Your septic tank: It’s not a part of your home that you think about often, but when you do, it’s usually because something has gone very, very wrong. By then, you probably have a very stinky, very uncomfortable mess to deal with in your basement. Or worse, you’ll have an expensive and inconvenient repair or replacement on your hands.
Maintaining your septic system won’t take long, but it could save you from septic tank problems like this. Plus, it’s usually easy and affordable. First, let’s look at what a septic system is all about.
What is a Septic System, and Do I Have One?
Septic systems are self-contained sewage storage systems (yes, it’s a tongue-twister!)
Not every home or property has one. They’re usually found in rural areas where there isn’t a connection to a public sewage system.
The septic tank that stores wastewater and sewage is usually located underground.
Inside the tank, anaerobic bacteria help to break down or decompose waste, reducing the volume. However, this process still doesn’t keep up with the waste going into the system, so a vacuum-equipment truck may have to come and take it away periodically. Meanwhile, once relatively clear of waste, the liquid is drained into a drain field, which is typically adjacent to the home or building.
Get Specific Advice from a Certified Home Inspector
If you’re looking at rural real estate with a septic tank, be sure to have it checked over by a professional home inspection company before you finalize the deal. The costs can be extremely high for failed septic tanks, so it’s better to know what to expect and how to keep your system functioning longer.
There are two types of septic inspections. A functional inspection is thorough and in-depth, and can only be done by a septic contractor. However, a maintenance inspection can be performed by a home inspector with specific certification. This includes a walk-through of where your system’s components are and how to properly maintain it, and in many cases, it’s included in your home inspection costs. Be sure to hire a professional inspection service and ask questions as you walk through the home and septic system.
Don’t Chuck Everything Down the Drain!
It’s a lesson you teach your five-year-old, but sometimes adults still need reminders on what you can and can’t put down your drains.
When you have an acreage or farm with a septic tank, these rules need to be drilled in even deeper, because they can cause serious backups. Keeping your drains free from these items will help maintain the health of your septic system:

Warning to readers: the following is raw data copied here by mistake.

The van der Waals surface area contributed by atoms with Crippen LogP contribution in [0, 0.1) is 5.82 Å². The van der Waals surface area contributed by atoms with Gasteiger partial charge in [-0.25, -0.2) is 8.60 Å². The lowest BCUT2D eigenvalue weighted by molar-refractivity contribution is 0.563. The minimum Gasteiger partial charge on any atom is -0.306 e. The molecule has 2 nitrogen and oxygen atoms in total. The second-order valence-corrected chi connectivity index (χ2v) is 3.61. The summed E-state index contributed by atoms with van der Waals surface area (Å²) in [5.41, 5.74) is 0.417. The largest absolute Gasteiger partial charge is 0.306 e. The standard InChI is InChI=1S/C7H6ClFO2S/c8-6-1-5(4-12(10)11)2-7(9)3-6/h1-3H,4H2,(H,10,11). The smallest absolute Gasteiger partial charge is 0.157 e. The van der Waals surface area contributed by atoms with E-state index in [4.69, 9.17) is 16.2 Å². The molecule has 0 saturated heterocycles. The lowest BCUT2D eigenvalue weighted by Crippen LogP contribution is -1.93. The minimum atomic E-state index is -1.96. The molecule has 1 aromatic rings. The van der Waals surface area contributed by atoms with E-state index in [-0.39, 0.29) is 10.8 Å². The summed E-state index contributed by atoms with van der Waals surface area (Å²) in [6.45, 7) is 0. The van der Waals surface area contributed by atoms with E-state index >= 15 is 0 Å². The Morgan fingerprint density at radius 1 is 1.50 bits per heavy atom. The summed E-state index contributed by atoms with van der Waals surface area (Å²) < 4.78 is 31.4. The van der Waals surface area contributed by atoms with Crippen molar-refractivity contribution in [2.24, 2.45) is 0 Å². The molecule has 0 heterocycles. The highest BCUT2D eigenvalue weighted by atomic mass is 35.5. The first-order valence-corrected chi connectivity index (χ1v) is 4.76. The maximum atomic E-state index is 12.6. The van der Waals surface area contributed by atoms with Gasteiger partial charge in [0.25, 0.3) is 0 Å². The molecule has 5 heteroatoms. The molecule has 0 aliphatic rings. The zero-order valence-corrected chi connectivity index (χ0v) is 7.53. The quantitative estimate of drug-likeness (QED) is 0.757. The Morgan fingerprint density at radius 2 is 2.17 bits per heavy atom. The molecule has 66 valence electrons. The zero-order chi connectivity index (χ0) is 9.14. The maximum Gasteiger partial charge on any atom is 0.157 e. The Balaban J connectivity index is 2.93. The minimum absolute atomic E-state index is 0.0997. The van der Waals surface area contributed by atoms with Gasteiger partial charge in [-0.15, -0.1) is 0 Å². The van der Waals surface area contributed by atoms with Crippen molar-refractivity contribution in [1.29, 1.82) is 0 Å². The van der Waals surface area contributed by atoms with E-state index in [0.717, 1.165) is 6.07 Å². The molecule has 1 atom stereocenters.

- Grease and oils
- Non-biodegradable objects (such as cigarette butts or feminine hygiene products)
- Items that will upset the balance of bacteria, including food (which can cause bacteria to overproduce) or chemicals (which can kill off bacteria in the tank)
Keep Tree Roots & Vehicles Away
Don’t park vehicles on or near your septic field. In fact, keep it clear of pretty much everything. This also includes tree roots, which can block drain pipes or even contribute to cracking in concrete septic tanks. Be sure to plant trees and shrubs a good distance away from the different components of your system.
Keep Other Drainage Away from Your Septic Field
Excess water can overload the system and cause it to back up, which leads to a very messy cleanup (and potential damage to your home and belongings or even serious health issues) as the excess drains back into your pipes. To prevent this, be sure to keep drainage systems such as rainwater runoff spouts away from your septic field.
Be Efficient with Your Water Usage
It’s not only flooding or excessive draining that causes septic backups. Sometimes that water can come from your own home. You can cut back on the water you use by replacing old appliances with water-efficient ones, by reusing clean wastewater before it enters the drains, and by fixing any leaky fixtures.
Learn More About Your Home’s Septic Tank
If you have questions about your home’s septic tank (or any other part of your home), book home inspection services from a trusted professional inspector in the Edmonton area. We’re always happy to give new home buyers some added peace of mind when buying a rural property. Get in touch with our Edmonton home inspectors to book an inspection of your rural property near St. Albert, Sherwood Park, Leduc, or any of the surrounding areas.